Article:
This old blouse belonged to my sister in her college years, probably in the seventies. It is very different from the red contemporary dress that I bought in Texas. For one thing, it is completely sewn and embroidered by hand. The fabric is a slightly loosely woven cotton similar to the feed sacks my grandmother used to bring up from Mexico for me to sew into dishtowels.
This blouse is a size small or medium, but because all the pieces are squares or retangles, it is easily sized up to fit anyone. All the measurements written above are taken without the seam allowances, so be sure to add seam allowances when figuring out the size of the pieces to be cut. One measurement I forgot to write in the above diagram is the bottom width which is about 26″ across the front, so about 52″ total.
This photo shows the yoke embroidery, which is a running stitch. It also shows how the fabric is attached to the yoke: the top edge of the fabric is finished and embroidered, then turned over to form a ruffle. The ruffle is then attached to the yoke with a whip stitch forming attractive little triangular pleats. This blouse design could be made using some of the beautiful woven trims available today to take the place of the embroidery.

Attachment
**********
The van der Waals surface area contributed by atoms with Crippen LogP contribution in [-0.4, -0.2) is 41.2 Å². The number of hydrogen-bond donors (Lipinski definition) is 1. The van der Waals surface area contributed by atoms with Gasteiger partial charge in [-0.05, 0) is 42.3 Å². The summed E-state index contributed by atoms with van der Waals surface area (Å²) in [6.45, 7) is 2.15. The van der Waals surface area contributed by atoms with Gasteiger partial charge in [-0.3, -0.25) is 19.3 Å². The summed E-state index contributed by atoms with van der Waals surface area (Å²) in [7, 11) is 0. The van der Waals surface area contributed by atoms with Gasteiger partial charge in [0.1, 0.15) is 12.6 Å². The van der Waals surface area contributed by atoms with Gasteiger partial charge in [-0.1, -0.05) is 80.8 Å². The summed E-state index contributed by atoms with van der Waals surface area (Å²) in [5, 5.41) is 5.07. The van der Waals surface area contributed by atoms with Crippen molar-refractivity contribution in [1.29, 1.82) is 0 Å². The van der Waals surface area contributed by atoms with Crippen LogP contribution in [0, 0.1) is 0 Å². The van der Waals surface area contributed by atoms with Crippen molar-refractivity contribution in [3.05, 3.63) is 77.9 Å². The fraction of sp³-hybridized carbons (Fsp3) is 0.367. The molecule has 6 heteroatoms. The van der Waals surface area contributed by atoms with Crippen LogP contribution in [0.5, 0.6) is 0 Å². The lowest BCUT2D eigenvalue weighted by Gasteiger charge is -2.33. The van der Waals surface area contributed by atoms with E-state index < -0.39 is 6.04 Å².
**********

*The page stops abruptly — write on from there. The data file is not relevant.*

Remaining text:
Here you can see the gusset, which is a square piece set diagonally into the side seam. The sleeve-hem end point of the square is turned under and hemmed down to form a flat edge for the under portion of the sleeve.
In my next post, I will show some of the construction details, including how the seams are finished, especially for the gusset.